In CO300 Writing Arguments, students explore the rhetorical contexts of academic and public argument by considering a variety of argumentative texts, and learn and practice how to research, write, and revise their own arguments on controversial issues. The course draws heavily on theories of argument advanced by Toulmin. It also provides practice in Rogerian argument. During the course, students will write assignments that involve summarizing, synthesizing, evaluating, and crafting arguments. Many of these assignments are based on library, field, and Internet research.
As an intermediate composition course, CO300 assumes complete control of skills developed in CO150 so that students can go well beyond introductory academic writing. Like the other intermediate composition courses offered through English, the course emphasizes (1) writing processes with a special emphasis on revising and editing, and (2) critical reading processes with an emphasis on reading from a writer's point of view.
Unlike CO301, which focuses on writing essays that explain, interpret, react to, or reflect on specific issues for general audiences, CO300 focuses primarily on one mode of discourse -- argument. Although the audiences to which students will address their written arguments may vary, the course focuses only indirectly on accommodating the needs of diverse audiences. Unlike CO302, which focuses on adapting to the rhetorical demands of writing in online contexts, CO300 addresses issues related to writing online only indirectly, through use of a class Web site, use of electronic communication with the instructor and classmates, and regular posts to a class Web discussion forum. Although faculty and students in the course will make use of online communication tools, they will not be writing specifically for audiences who are reading their texts online.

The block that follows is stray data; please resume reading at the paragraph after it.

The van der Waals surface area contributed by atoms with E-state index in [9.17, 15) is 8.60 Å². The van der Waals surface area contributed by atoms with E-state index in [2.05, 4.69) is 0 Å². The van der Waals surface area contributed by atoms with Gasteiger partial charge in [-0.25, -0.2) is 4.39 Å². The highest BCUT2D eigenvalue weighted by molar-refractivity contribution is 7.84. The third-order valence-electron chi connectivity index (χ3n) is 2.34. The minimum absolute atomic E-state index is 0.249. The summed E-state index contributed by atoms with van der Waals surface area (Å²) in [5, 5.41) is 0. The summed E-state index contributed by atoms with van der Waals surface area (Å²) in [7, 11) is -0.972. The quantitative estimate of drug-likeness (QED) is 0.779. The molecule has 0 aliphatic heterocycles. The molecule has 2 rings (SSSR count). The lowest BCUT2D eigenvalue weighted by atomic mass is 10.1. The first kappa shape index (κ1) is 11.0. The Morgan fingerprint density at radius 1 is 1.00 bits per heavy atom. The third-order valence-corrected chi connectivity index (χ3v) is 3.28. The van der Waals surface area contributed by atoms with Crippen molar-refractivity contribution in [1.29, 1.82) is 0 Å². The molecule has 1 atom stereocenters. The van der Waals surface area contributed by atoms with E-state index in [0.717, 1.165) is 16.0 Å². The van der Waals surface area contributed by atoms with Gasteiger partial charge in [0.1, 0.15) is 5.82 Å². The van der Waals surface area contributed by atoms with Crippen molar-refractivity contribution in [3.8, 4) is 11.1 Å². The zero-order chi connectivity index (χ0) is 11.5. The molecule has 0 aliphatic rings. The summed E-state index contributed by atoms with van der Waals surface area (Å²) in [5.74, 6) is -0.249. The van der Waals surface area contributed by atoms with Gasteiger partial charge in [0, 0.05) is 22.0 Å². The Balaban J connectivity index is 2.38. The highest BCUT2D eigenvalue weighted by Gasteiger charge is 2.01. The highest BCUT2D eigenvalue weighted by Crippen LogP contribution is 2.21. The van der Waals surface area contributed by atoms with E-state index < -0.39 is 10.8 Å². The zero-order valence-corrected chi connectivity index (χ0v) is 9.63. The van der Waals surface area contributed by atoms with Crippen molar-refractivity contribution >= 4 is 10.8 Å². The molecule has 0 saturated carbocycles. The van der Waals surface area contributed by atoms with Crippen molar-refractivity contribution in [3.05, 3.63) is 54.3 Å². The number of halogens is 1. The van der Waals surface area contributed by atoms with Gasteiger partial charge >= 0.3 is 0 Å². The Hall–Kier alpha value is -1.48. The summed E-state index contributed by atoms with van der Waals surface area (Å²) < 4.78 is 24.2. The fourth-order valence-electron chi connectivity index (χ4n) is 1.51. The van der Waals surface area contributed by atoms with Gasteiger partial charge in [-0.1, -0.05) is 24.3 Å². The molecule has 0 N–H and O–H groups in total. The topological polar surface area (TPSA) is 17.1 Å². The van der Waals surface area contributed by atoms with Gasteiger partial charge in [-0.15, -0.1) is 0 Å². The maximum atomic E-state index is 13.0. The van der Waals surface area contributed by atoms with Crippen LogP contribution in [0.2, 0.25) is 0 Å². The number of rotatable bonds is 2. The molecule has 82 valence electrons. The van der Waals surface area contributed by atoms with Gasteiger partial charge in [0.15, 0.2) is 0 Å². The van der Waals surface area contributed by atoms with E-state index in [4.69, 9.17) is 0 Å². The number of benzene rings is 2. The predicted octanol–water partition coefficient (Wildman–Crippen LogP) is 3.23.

Methods of Evaluation: This course will be taught using traditional grading. In addition to grades on writing assignments, grades will also be assigned for in-class writing activities (e.g., daily writing activities, peer review workshops) and out-of-class writing and reading activities (homework). Grades for these in-class writing activities and homework will also contribute to the final grade for the course. Typically, the course grade will be based on in-class writing and homework assignments (15%), regular participation in discussions of course readings on a Web discussion forum (10%), and formal essays (75%).
Course Syllabus: A sample weekly syllabus is available on this site. Please note that this online syllabus serves as a general model that can be adapted by CO300 instructors. Specific sections of CO300 may use a syllabus that varies from the sample weekly syllabus.